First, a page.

ISU studies ‘mob grazing’
AMES (LCSA) – Four times a day, Margaret Dunn walks out to a field at the Iowa State University Beef Nutrition Farm, strings electric wire around a new strip of pasture, and whistles for the cows.
Dunn is an ISU graduate student researching the effects of mob grazing, a strategy for improving the quality of a pasture by stocking a large number of cattle for a short period of time.
The project, led by ISU Department of Animal Science professor Jim Russell, received funding from the Leopold Center for Sustainable Agriculture’s Ecology Initiative in 2010. It is featured in a new Leopold Centervideo, “Cattle Grazing for Healthier Pastures.”
“One of the keys to sustainability is to have perennial forage on the ground,” Russell said. “In order to maintain and increase the amount of land that we have planted in perennial forage, we need to find ways to increase the profit that we can obtain by it.”
Profitable cattle production offers an incentive to landowners to keep land planted in perennial forages, which offer year-round benefits for soil, water and air quality. However, grazing management is key.
In continuous grazing systems, cattle will select the most palatable plants to eat, resulting in a decline in forage productivity. Cattle graze less selectively when they “mob” a small pasture. This “high-intensity, low-frequency” system provides more balanced pasture utilization and fosters plant diversity.
Management-intensive grazing systems are increasing in Iowa.
In 1992 only one percent of the state’s cow-calf producers used a grazing system that required cattle movement once a week. That number has risen sharply in some regions of Iowa, according to a recent survey of 27 cow-calf producers conducted by one of Russell’s graduate students, Angela Richardson. Richardson found that 60 percent of the surveyed producers in western Iowa graze intensively, as do 75 percent in northeast Iowa.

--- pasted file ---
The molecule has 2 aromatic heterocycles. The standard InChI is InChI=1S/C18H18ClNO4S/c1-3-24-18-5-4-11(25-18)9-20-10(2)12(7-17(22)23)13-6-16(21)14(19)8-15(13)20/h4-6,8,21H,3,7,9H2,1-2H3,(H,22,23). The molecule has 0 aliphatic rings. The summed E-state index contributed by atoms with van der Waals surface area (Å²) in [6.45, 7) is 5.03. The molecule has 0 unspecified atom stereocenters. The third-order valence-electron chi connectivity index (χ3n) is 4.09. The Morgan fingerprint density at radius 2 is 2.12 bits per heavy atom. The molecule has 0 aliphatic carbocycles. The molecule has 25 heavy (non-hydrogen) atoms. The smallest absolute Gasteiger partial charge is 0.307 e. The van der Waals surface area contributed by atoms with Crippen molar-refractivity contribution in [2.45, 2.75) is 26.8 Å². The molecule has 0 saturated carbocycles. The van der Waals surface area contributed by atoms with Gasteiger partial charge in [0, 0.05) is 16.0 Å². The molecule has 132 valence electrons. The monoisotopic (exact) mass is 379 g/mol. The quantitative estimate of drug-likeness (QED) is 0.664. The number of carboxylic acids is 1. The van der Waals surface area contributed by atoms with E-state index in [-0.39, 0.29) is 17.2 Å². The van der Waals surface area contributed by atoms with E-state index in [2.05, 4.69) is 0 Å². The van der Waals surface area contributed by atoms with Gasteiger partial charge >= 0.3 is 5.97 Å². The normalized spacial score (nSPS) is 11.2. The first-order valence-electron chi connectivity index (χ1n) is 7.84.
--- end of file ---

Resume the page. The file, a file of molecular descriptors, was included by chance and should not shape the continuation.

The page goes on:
Richardson points out that rotational grazing has the potential to ease the strain of limited land availability because it increases forage production and allows higher stocking rates. In southeast Iowa, 100 percent of the surveyed producers cited the lack of available land as the most important factor limiting their expansion, but only 14 percent of the surveyed producers rotate cattle in intensive grazing systems.
Russell’s project at the ISU Beef Nutrition Farm can help close this gap. The project compares three types of management-intensive grazing systems: mob, strip and rotational. Each 10-acre tall fescue pasture, seeded with red clover, is stocked with 10 fall-calving Angus cows in the spring. Mob grazing cattle move to a new strip of pasture four times a day, compared to strip grazing (once daily) and rotational grazing (once every few days).
Dunn explained that the cattle in each experiment receive the same amount of forage each day, but at different times. In mob grazing, she said, “they get four meals a day as opposed to one big meal a day, or a whole acre of land every several days.”
The researchers monitor the weight of the cows and calves, take forage samples, and measure the selectivity of grazing. They also sample the soil to assess carbon content, compaction and water infiltration. Studies suggest that mob grazing improves the quality of the pasture by increasing legumes, evenly spreading manure, minimizing soil erosion and maximizing carbon sequestration. In another Leopold Center project at the ISU McNay Research and Demonstration farm in south-central Iowa, Russell is studying the potential of mob grazing to improve wildlife habitat.
“In the end, this has to make economic sense,” Dunn said. The research will help provide vital information to cow-calf producers about the costs and rewards of mob grazing and other management-intensive systems that aim to create successful, sustainable operations in Iowa.
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